I think that this story would be better to read, given the great writing Capote uses for his descriptions. It is harder to savor great writing on audio, I think. I never really cared about any characters, and quit halfway through. I understand that the author is a great writer, but that was not enough for me to keep my interest in this book.
I loved this novel. It was as suspenseful and addictive as those first seasons of 24, the TV series. This is the story of a plot by a right wing element of the military to kill the president and vice president, and covertly take over the US government. Is it realistic? No. A conspiracy could not get that big without a leak somewhere, but if you suspend your belief a bit and sit back to enjoy the ride, you might have a blast. I did. I really could not stop listening! I have given almost no 5 star ratings to novels of this genre. I bought this on a whim, and it was so much fun. Much of it takes place on Air Force One, as the president's pilot pulls out all stops in his effort to save the president. Of course, the president (a woman) and the pilot have a past. I'll say no more. I enjoyed this from the first second to the last. One caution - I was shocked at how bad the reader seemed at first with his stilted pronunciation and old man voices. I thought I'd quit soon, but the novel sucked me in so fast, and at one point, I started to like what the reader brought to the book. It all worked for me.
This novel grabbed me from the start, and I loved it right to the end. A working class 20-something English woman becomes caretaker for a wealthy quadriplegic young man. This story is filled with interesting and believable characters, and touches your heart throughout. There are small twists and turns which I won't say too much about, for fear of being a spoiler. While this feels like a story that will draw more female listeners and readers, I think men and women will both like this. It is both a feel-good and sad story. I liked Moyes's One Plus One, yet liked this even more. This was my favorite audio-novel in quite a while.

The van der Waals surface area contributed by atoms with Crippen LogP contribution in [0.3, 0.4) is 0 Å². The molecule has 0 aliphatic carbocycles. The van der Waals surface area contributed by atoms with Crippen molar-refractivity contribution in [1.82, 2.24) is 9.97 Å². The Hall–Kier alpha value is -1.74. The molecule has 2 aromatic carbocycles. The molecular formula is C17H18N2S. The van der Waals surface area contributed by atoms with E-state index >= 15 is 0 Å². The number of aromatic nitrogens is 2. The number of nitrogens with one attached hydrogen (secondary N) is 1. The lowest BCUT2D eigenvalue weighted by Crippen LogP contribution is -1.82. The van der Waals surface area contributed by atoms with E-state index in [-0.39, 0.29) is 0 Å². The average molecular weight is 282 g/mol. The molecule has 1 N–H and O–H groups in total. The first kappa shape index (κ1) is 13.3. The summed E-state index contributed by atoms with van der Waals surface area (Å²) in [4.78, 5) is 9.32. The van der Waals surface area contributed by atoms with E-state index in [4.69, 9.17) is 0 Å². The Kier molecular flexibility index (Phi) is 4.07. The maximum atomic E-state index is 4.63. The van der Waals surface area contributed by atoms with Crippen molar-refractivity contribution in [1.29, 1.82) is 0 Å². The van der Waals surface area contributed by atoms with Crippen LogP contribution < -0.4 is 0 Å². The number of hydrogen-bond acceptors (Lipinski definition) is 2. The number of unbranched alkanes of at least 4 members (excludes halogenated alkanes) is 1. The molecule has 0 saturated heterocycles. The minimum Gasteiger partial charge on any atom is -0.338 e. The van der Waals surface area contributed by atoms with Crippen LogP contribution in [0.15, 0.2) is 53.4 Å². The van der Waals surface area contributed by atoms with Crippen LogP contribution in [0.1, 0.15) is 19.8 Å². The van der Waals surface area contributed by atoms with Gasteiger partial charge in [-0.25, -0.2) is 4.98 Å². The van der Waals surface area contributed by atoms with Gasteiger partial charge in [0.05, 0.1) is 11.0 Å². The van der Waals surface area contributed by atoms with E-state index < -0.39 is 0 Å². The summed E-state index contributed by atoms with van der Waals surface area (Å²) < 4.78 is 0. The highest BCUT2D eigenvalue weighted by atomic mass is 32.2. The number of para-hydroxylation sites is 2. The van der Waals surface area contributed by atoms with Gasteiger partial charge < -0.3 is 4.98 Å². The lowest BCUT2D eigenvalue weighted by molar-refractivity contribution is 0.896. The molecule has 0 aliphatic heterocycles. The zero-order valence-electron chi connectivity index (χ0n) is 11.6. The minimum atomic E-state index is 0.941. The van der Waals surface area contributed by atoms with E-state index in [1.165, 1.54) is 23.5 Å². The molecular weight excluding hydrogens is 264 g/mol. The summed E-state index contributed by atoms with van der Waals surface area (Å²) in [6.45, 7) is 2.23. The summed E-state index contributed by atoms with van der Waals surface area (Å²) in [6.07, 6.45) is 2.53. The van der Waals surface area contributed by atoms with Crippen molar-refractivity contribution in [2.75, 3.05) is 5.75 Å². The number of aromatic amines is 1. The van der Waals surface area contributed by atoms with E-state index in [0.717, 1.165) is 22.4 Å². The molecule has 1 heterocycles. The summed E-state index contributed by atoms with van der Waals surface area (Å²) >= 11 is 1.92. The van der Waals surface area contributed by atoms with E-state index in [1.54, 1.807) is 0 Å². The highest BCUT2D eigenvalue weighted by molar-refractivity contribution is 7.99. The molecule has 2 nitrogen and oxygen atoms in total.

I listened to this to learn more about my senator. I expected more equal parts memoir and politics, but it was almost all politics, especially after the first couple hours. The most fascinating part was the battle for financial reform after the economic collapse during the Bush years. Everyone knows that politics and and money are deeply connected, and this book made that connection so clear. I admire Elizabeth Warren for the battle she fought to level the playing field. That said, she repeated her same message again and again, making parts of this feel repetitive. And while I believe that her empathy for the "little people" is real, I wanted to hear more of her ideas on the ways to tackle many of the country's problems. Elizabeth Warren's voice was too much at times. What works for a revved up 20 campaign talk can get tiresome for a full book. I am still glad I listened to this.
This police story features two women trying to make it as police officers in Atlanta in the 1970's. A big part of this was about their hurdles in that all-male world of police. I was okay with that, but virtually every male officer we meet is a chauvinistic lout. I could buy that (even as a guy). The women were too naive with a total lack of confidence. Even that I bought, but those women were stupid too often, with me the reader frustrated with their obtuseness. Of course they grow on the job over a very short period of time. It was very predictable. The characters lacked depth and nuance. It is also a book that will appeal more to women, I think. As a guy, I sometimes felt like I was eavesdropping where I was not supposed to be. With all those criticisms, I still gave this three stars because it was a fun engaging cop story where I was rooting for the good guys to beat the bad guys. The writing is good for this genre, and the action sequences are pretty gripping, even if I know where things are going.
I got this book because I have enjoyed many Stephen King novels, and this story seemed similar. The first 15 minutes were great, and then I quickly grew bored. What makes many Stephen King books so good is the way the reader cares about everyday people before the creepiness and supernatural kick in. Thirty years ago, I may have liked this, but I was overwhelmed with the feeling that I had read this before, and I quit halfway through the first part. The novel was too long for me to wait and hope it picked up. Maybe it did, but I didn't care to wait.